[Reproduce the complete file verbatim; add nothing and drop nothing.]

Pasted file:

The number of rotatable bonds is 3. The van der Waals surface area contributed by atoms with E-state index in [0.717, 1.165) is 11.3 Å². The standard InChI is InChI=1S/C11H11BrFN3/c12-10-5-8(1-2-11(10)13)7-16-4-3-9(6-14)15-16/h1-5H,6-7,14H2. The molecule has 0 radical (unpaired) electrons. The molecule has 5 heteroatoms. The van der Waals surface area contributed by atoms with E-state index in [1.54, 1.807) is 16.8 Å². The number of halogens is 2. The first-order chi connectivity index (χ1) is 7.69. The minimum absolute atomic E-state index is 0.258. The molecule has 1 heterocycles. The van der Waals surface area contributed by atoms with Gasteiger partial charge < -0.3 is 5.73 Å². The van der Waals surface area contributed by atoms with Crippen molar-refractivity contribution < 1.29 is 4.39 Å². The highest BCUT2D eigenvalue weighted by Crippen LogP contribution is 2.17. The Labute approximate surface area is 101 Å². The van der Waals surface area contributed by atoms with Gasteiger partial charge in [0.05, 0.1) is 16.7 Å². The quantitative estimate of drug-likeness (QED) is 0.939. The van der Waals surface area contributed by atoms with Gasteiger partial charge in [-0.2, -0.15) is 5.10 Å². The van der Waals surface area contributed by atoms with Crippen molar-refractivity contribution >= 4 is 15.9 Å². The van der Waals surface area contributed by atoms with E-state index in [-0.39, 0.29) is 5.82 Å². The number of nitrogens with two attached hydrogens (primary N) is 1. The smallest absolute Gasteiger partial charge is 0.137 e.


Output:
The number of rotatable bonds is 3. The van der Waals surface area contributed by atoms with E-state index in [0.717, 1.165) is 11.3 Å². The standard InChI is InChI=1S/C11H11BrFN3/c12-10-5-8(1-2-11(10)13)7-16-4-3-9(6-14)15-16/h1-5H,6-7,14H2. The molecule has 0 radical (unpaired) electrons. The molecule has 5 heteroatoms. The van der Waals surface area contributed by atoms with E-state index in [1.54, 1.807) is 16.8 Å². The number of halogens is 2. The first-order chi connectivity index (χ1) is 7.69. The minimum absolute atomic E-state index is 0.258. The molecule has 1 heterocycles. The van der Waals surface area contributed by atoms with Gasteiger partial charge < -0.3 is 5.73 Å². The van der Waals surface area contributed by atoms with Crippen molar-refractivity contribution < 1.29 is 4.39 Å². The highest BCUT2D eigenvalue weighted by Crippen LogP contribution is 2.17. The Labute approximate surface area is 101 Å². The van der Waals surface area contributed by atoms with Gasteiger partial charge in [0.05, 0.1) is 16.7 Å². The quantitative estimate of drug-likeness (QED) is 0.939. The van der Waals surface area contributed by atoms with Gasteiger partial charge in [-0.2, -0.15) is 5.10 Å². The van der Waals surface area contributed by atoms with Crippen molar-refractivity contribution >= 4 is 15.9 Å². The van der Waals surface area contributed by atoms with E-state index in [-0.39, 0.29) is 5.82 Å². The number of nitrogens with two attached hydrogens (primary N) is 1. The smallest absolute Gasteiger partial charge is 0.137 e.